Is the Attention Economy Noxious?Skip other details (including permanent urls, DOI, citation information)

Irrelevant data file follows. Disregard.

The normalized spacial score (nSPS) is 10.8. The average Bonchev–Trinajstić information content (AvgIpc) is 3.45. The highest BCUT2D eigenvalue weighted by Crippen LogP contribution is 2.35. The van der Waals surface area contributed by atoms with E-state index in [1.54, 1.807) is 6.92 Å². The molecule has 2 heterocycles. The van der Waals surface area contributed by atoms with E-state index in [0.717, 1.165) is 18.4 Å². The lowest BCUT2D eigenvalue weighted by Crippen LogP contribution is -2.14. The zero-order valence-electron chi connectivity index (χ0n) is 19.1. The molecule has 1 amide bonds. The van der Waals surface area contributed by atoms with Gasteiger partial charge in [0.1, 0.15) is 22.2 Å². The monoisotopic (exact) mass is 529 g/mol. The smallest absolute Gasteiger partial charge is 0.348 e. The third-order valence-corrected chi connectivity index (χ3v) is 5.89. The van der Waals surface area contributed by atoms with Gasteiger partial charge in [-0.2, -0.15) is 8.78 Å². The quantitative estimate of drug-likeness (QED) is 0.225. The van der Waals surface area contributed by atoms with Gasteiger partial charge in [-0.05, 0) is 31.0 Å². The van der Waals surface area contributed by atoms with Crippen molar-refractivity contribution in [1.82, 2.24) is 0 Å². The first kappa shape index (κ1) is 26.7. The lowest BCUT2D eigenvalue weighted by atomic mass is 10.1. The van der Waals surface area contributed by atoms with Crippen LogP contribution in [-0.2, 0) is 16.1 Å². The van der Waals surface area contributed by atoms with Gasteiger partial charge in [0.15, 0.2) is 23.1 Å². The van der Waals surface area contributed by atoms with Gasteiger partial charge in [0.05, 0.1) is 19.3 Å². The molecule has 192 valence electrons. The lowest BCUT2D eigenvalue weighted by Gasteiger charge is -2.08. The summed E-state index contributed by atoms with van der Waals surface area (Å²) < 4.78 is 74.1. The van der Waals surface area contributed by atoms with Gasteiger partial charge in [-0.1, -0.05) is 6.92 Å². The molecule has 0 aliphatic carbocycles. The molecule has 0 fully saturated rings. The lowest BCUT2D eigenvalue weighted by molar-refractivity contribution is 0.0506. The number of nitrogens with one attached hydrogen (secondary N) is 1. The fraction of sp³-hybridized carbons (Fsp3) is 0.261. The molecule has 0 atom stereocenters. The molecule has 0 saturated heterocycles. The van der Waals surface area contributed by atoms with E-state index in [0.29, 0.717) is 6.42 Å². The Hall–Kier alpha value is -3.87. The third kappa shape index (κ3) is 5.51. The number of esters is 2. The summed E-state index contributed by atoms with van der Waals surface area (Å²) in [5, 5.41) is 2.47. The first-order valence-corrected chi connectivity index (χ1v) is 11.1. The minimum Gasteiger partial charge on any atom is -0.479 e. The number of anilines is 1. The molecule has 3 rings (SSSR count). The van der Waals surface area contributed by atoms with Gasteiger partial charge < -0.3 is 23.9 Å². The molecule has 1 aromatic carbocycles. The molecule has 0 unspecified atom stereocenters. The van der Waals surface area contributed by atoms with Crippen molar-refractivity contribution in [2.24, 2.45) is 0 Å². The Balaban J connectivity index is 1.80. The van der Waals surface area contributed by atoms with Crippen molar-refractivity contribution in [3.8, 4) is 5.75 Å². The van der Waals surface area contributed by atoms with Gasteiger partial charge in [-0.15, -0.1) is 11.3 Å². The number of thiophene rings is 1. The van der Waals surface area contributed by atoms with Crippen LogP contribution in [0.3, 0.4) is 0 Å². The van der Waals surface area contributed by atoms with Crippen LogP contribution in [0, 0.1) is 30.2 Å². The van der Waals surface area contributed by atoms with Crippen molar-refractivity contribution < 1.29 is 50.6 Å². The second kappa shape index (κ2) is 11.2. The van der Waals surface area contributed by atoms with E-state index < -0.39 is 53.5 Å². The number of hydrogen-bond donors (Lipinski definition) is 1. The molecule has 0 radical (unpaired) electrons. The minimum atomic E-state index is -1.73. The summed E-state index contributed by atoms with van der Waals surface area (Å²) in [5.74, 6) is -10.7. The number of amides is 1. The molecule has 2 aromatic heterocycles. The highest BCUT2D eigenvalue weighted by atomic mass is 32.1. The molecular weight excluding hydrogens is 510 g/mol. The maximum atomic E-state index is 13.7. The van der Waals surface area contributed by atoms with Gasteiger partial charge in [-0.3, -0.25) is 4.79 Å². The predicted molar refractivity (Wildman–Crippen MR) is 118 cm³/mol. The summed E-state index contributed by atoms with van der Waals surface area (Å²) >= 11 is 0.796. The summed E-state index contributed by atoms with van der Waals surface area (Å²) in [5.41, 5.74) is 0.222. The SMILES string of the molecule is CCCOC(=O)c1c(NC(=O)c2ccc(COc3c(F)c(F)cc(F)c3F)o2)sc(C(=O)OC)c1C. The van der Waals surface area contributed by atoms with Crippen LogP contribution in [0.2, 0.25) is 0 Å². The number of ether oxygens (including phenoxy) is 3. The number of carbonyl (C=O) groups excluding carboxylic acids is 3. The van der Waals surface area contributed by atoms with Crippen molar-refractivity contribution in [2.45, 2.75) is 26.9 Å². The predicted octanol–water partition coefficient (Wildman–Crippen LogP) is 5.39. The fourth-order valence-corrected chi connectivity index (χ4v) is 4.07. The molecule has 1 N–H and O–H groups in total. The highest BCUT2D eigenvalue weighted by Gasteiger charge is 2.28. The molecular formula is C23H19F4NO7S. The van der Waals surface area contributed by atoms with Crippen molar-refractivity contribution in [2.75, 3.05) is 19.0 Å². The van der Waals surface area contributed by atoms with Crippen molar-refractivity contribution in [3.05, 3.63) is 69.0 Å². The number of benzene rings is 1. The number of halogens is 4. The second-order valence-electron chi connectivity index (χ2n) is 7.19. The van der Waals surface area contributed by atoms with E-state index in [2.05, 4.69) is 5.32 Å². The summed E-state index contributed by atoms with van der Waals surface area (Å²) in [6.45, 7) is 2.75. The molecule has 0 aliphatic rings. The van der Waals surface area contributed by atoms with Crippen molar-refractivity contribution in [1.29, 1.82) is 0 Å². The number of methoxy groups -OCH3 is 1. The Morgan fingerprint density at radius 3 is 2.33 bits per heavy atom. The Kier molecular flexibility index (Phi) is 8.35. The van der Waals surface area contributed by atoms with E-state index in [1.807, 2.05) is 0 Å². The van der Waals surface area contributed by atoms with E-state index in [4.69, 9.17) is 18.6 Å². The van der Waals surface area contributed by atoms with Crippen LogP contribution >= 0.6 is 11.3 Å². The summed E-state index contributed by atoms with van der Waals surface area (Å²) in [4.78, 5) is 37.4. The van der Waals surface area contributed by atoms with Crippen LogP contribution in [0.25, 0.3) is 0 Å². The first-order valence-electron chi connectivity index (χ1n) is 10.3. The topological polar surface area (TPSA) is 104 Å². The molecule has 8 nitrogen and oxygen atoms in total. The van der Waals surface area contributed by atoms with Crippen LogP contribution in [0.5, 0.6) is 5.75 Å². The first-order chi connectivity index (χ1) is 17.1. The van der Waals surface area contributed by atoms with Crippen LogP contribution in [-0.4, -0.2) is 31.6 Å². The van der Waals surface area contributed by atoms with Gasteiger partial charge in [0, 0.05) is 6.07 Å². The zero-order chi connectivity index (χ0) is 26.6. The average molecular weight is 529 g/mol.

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A growing amount of media is paid for by its consumers through their very consumption of it. Typically, this new media is web-based and paid for by advertising. It includes the services offered by Facebook, Instagram, Snapchat, and YouTube. We offer an ethical assessment of the attention economy, the market where attention is exchanged for new media. We argue that the assessment has ethical implications for how the attention economy should be regulated. To conduct the assessment, we employ two heuristics for evaluating markets. One is the “harm” criterion, which relates to whether the market tends to engender extremely harmful outcomes for individuals or society as a whole. The other is the “agency” criterion, which relates not to the outcomes of the market, but rather, to whether it somehow reflects or has its source in weakened agency. We argue that the attention economy animates concerns with respect to both criteria and that new media should be subject to the same sort of regulation as other harmful, addictive products.